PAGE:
There you go.
Call me old-fashioned, but I don’t see the death of the console as a realistic thing in the same way that I don’t see real handheld gaming dying.
Yesterday I talked about “The Future of Handheld Gaming” wherein I said quite definitively that phone-gaming is a bit of a fad and true handheld gaming can (and hopefully will, survive).
Somewhat related to that is the news that Ouya — the open source console powered by Android — pulled $8.6 million dollars via Kickstarter. They’ve lined up some companies, too, and well, are now accepting pre-orders. This is huge news, of course: while the Vita has been stumbling its way through cross-play gaming, with an Android console that becomes a huge reality — taking games with you on your cell phone seems to be a real possibility.
The only question is, will developers jump for it?
Katsuhiro Harada — Mr. Tekken — recently said that he believes that a one-console future is the way to go, and while that would make things a cinch for devs and likely help the big three settle their differences, it at one point seemed unlikely. I remember imagining as a kid that that would be the future… I kind of doubt it these days, but with projects like Ouya going big, Nintendo, Sony, and Microsoft are going to have to find a way to compete. Ouya will likely feature tons of free games — courtesy of Android’s already huge library — as well as premium content designed for the Ouya itself. Something open source like this will be ripe for piracy, too — SNES/NES/GB roms on your Android powered console? Probably.
God knows console sales have been interesting over the last little while, but with a retail price that pretty much trounces the competition, not to mention the 3DS and Vita, I’d be worried if I was one of the big three.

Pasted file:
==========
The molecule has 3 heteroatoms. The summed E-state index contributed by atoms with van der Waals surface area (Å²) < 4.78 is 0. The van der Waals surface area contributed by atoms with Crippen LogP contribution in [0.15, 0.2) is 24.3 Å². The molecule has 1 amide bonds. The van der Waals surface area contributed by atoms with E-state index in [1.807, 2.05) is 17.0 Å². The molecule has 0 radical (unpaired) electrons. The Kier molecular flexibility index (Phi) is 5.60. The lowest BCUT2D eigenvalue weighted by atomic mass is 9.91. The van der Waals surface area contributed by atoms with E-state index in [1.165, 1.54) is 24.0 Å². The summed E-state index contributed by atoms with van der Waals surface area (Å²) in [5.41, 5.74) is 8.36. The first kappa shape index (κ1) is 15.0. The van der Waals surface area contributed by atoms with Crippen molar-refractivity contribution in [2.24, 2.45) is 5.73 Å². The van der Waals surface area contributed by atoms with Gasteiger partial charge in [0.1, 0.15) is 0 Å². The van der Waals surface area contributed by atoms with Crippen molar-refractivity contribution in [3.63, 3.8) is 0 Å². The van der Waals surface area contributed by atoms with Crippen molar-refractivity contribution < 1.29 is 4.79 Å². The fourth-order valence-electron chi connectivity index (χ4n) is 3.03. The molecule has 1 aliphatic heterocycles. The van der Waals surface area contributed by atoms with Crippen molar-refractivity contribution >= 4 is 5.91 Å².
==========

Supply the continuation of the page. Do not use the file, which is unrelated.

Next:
I don’t like talking about “the future of handheld gaming” because whenever you do, someone almost immediately mentions how the handheld console is dead, and long live iOS/ Android. It is a bit of a loaded idea for two reasons:
1) Phones cannot handle “serious” gaming and
2) It is typically said by someone quoting someone else.
“Non-gamer” websites frequently refer to this statement, citing sales numbers and so on, like the insane success of something like AngryBirds. These are the same fools who will then go on, saying how the mega-success of Facebook games like FarmVille are proof of the decline of the game industry itself. It’s typically said by someone who doesn’t know anything, kind of like people who claim to be “social media experts” or “gurus” because they’ve figured out how to use HootSuite. It’s a meaningless sentiment that doesn’t look at much beyond itself. Read the rest of this entry »
Touch My Katamari is the latest Katamari game and is out on the PS Vita (and has been for awhile). It retains the classic gameplay elements that makes Katamari fun and mixes it up with a new feature, allowing the player to control the width or height of the Katamari, enabling them to squeeze into or under tight places or roll things up in different, possibly easier ways. Read the rest of this entry »
The very first line of my PS Vita review described the thing as a beautiful piece of hardware — no matter what you think of its performance or its price or whatever, you can’t deny it looks great. Read the rest of this entry »